ONE of the very first things you see in the opening credits for American Horror Story: Asylum is an ominous room filled with bath tubs. Well, it isn’t as though this series isn’t more bizarre than a few baths, however these particular baths are not for simply cleaning. Oh no, in actual fact, these are a very authentic and previously used method of treatment- hydropathy, as it was formerly known.
Patients were placed in a canvas hammock, arranged and tied onto a metal frame in the bath, covered with another sheet with only a hole for their head. Water was kept at body temperature, although sometimes hotter or colder, and would be filled up to the neck. Immersed to their chin, patients heads would rest on a rubber pillow.
Although designed as a treatment, this was often noted and used as punishment or a form of confinement. Supposed to have a calming effect on those with manic-depressive psychoses, not to mention prevented development of bed sores, these baths could last from minutes to hours to days.It was believed that either this submersion in warm or cold water, would relax patients to cease any suicidal or psychotic episodes. Of course, this was not always the case, and although perhaps relaxing, this was soon replaced with drugs such as lithium, to soothe psychotic outbursts.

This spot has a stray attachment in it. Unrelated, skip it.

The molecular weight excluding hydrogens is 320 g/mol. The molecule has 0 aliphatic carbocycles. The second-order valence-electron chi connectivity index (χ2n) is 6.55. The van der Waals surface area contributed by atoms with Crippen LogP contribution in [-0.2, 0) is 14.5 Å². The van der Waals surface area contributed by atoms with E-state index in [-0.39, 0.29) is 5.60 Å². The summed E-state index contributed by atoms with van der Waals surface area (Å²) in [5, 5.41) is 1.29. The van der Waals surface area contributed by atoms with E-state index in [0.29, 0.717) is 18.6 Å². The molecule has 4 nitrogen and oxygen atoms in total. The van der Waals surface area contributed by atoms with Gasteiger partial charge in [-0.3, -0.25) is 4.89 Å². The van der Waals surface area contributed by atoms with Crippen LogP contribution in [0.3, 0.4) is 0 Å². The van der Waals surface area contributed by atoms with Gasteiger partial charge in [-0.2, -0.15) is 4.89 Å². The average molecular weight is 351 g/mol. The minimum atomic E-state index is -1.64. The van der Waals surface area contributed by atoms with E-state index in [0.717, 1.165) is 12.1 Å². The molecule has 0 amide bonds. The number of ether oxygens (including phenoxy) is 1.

Of course, hydrotherapy has been seen in various guises, such as hot springs and spa towns; a feature of upcoming social activity. Seen throughout ancient history, in locations including Gr
eece, Egypt, Britain, their holistic and healing properties was incorporated into the approaches to mental health which ended in these such hydrotherapy bath tubs.
Hydrotherapy is still a recognised therapy, although more so in holistic practices, for various ailments, mainly for physical therapy. Although a promising relaxation technique to many, this method is much less widely used, if at all, in the treatment of mental illness.